Three senators, Tom Carper (D-Del.), Sheldon Whitehouse (D-R.I.), and Martin Heinrich (D-N.M.), introduced a bill that would allow for temporary refundability of section 45, 45Q, and 48 investment and production tax credits.
The credits provide incentives for the private development of projects such as solar, wind, fuel cells, and carbon capture and sequestration.
Carper, who is chair of the Environment and Public Works Committee and is senior member of the Senate Finance Committee, said that investment, along with the production tax credits, have been “indispensable tools” in driving clean energy and economic growth.
He said the Covid-19 economic crisis created an “immediate crisis” in clean energy financing, “stalling current and future clean energy projects and leaving over 400,000 Americans” in the clean energy sector unemployed.
The bill would allow clean energy companies to bypass frozen tax-equity markets and access tax credits directly. Doing so, in turn, is expected to help get stalled projects going and create jobs in a sector that has been hit especially hard by the pandemic.
This type of legislation has been pushed for by the Solar Energy Industries Association (SEIA) as a necessity for the solar industry to recover from economic effects of the pandemic.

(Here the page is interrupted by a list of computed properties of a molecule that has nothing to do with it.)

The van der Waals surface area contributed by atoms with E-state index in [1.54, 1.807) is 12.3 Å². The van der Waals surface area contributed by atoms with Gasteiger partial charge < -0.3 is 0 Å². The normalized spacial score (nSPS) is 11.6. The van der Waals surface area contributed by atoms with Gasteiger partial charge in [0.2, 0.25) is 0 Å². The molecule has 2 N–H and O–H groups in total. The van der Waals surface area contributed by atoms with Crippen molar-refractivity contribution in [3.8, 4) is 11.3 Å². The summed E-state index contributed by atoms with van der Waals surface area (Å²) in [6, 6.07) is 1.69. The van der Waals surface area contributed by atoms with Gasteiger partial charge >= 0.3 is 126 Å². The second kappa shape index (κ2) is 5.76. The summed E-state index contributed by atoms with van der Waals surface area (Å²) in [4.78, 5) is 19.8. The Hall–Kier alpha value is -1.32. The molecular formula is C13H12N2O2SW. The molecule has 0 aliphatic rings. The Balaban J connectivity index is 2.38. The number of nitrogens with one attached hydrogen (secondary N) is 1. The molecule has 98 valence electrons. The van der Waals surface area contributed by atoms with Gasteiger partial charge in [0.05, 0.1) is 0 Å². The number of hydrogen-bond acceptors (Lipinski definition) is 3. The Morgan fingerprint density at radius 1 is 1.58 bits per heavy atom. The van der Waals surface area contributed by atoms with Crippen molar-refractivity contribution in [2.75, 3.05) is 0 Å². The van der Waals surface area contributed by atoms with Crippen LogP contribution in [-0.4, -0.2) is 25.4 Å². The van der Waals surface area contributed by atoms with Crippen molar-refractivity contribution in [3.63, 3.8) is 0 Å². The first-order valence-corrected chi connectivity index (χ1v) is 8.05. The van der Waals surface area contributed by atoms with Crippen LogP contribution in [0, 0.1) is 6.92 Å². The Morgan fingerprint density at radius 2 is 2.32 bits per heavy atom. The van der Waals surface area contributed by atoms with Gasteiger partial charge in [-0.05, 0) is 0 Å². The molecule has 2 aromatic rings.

News of the legislation was met with approval across the clean energy space, with SEIA, American Clean Power Association, American Council on Renewable Energy, National Wildlife Federation, Advanced Energy Economy, Clean Air Task Force, Consumer Energy Alliance, Sunnova, Intersect Power, Clearway Energy Group, and SunPower all voicing their support.
Backers said the legislation addresses an obstacle facing deployment of new energy technologies in the wake of the pandemic and associated challenges in the tax equity market. They said that providing a direct payment option would put capital into the hands of clean energy companies, spurring development and job growth.
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